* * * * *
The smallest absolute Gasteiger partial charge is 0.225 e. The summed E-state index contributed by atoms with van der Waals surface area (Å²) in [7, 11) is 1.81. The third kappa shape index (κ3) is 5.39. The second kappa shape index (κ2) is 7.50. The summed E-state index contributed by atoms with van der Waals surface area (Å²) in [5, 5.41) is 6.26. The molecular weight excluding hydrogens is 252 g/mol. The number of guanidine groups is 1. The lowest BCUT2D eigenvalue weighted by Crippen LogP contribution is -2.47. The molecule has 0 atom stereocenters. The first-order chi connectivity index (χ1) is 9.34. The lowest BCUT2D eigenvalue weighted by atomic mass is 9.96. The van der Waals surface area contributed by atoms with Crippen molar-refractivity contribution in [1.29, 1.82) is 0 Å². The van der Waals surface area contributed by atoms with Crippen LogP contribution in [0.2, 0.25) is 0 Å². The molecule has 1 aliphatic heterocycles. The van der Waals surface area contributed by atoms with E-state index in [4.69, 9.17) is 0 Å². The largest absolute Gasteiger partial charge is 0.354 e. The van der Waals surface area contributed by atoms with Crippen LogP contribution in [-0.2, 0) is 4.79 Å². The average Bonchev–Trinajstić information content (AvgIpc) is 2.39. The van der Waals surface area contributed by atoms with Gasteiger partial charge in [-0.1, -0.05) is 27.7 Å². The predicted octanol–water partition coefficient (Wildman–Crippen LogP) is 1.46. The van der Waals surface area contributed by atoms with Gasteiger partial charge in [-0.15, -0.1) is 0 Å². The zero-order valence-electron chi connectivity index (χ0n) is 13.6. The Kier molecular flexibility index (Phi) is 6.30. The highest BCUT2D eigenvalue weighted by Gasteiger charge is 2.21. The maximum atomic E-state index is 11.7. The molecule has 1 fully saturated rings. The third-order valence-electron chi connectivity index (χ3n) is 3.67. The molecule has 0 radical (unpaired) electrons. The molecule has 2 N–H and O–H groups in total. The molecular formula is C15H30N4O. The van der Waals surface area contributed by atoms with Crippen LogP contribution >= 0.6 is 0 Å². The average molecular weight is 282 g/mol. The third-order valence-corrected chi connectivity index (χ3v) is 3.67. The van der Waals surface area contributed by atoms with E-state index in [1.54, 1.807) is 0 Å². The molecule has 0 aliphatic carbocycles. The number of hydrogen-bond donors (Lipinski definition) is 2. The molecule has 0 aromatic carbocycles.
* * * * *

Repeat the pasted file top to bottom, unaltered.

The smallest absolute Gasteiger partial charge is 0.225 e. The summed E-state index contributed by atoms with van der Waals surface area (Å²) in [7, 11) is 1.81. The third kappa shape index (κ3) is 5.39. The second kappa shape index (κ2) is 7.50. The summed E-state index contributed by atoms with van der Waals surface area (Å²) in [5, 5.41) is 6.26. The molecular weight excluding hydrogens is 252 g/mol. The number of guanidine groups is 1. The lowest BCUT2D eigenvalue weighted by Crippen LogP contribution is -2.47. The molecule has 0 atom stereocenters. The first-order chi connectivity index (χ1) is 9.34. The lowest BCUT2D eigenvalue weighted by atomic mass is 9.96. The van der Waals surface area contributed by atoms with Crippen molar-refractivity contribution in [1.29, 1.82) is 0 Å². The van der Waals surface area contributed by atoms with Crippen LogP contribution in [0.2, 0.25) is 0 Å². The molecule has 1 aliphatic heterocycles. The van der Waals surface area contributed by atoms with E-state index in [4.69, 9.17) is 0 Å². The largest absolute Gasteiger partial charge is 0.354 e. The van der Waals surface area contributed by atoms with Crippen LogP contribution in [-0.2, 0) is 4.79 Å². The average Bonchev–Trinajstić information content (AvgIpc) is 2.39. The van der Waals surface area contributed by atoms with Gasteiger partial charge in [-0.1, -0.05) is 27.7 Å². The predicted octanol–water partition coefficient (Wildman–Crippen LogP) is 1.46. The van der Waals surface area contributed by atoms with Gasteiger partial charge in [-0.15, -0.1) is 0 Å². The zero-order valence-electron chi connectivity index (χ0n) is 13.6. The Kier molecular flexibility index (Phi) is 6.30. The highest BCUT2D eigenvalue weighted by Gasteiger charge is 2.21. The maximum atomic E-state index is 11.7. The molecule has 1 fully saturated rings. The third-order valence-electron chi connectivity index (χ3n) is 3.67. The molecule has 0 radical (unpaired) electrons. The molecule has 2 N–H and O–H groups in total. The molecular formula is C15H30N4O. The van der Waals surface area contributed by atoms with Crippen LogP contribution >= 0.6 is 0 Å². The average molecular weight is 282 g/mol. The third-order valence-corrected chi connectivity index (χ3v) is 3.67. The van der Waals surface area contributed by atoms with E-state index in [1.54, 1.807) is 0 Å². The molecule has 0 aliphatic carbocycles. The number of hydrogen-bond donors (Lipinski definition) is 2. The molecule has 0 aromatic carbocycles.